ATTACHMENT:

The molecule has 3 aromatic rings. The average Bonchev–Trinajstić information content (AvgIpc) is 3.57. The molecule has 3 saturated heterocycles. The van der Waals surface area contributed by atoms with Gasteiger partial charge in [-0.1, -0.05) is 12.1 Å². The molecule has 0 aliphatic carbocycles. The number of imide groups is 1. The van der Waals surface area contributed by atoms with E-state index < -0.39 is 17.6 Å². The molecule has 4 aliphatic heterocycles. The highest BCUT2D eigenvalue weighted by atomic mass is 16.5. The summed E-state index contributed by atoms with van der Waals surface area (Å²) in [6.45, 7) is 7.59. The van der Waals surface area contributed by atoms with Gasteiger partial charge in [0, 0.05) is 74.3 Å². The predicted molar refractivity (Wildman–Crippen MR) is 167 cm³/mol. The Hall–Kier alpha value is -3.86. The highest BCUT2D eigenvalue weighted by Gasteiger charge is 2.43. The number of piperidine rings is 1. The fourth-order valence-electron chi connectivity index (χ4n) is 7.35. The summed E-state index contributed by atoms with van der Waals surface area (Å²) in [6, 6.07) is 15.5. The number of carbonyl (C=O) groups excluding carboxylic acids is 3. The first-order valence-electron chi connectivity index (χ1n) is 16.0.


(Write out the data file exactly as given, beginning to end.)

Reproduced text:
The molecule has 3 aromatic rings. The average Bonchev–Trinajstić information content (AvgIpc) is 3.57. The molecule has 3 saturated heterocycles. The van der Waals surface area contributed by atoms with Gasteiger partial charge in [-0.1, -0.05) is 12.1 Å². The molecule has 0 aliphatic carbocycles. The number of imide groups is 1. The van der Waals surface area contributed by atoms with E-state index < -0.39 is 17.6 Å². The molecule has 4 aliphatic heterocycles. The highest BCUT2D eigenvalue weighted by atomic mass is 16.5. The summed E-state index contributed by atoms with van der Waals surface area (Å²) in [6.45, 7) is 7.59. The van der Waals surface area contributed by atoms with Gasteiger partial charge in [0, 0.05) is 74.3 Å². The predicted molar refractivity (Wildman–Crippen MR) is 167 cm³/mol. The Hall–Kier alpha value is -3.86. The highest BCUT2D eigenvalue weighted by Gasteiger charge is 2.43. The number of piperidine rings is 1. The fourth-order valence-electron chi connectivity index (χ4n) is 7.35. The summed E-state index contributed by atoms with van der Waals surface area (Å²) in [6, 6.07) is 15.5. The number of carbonyl (C=O) groups excluding carboxylic acids is 3. The first-order valence-electron chi connectivity index (χ1n) is 16.0.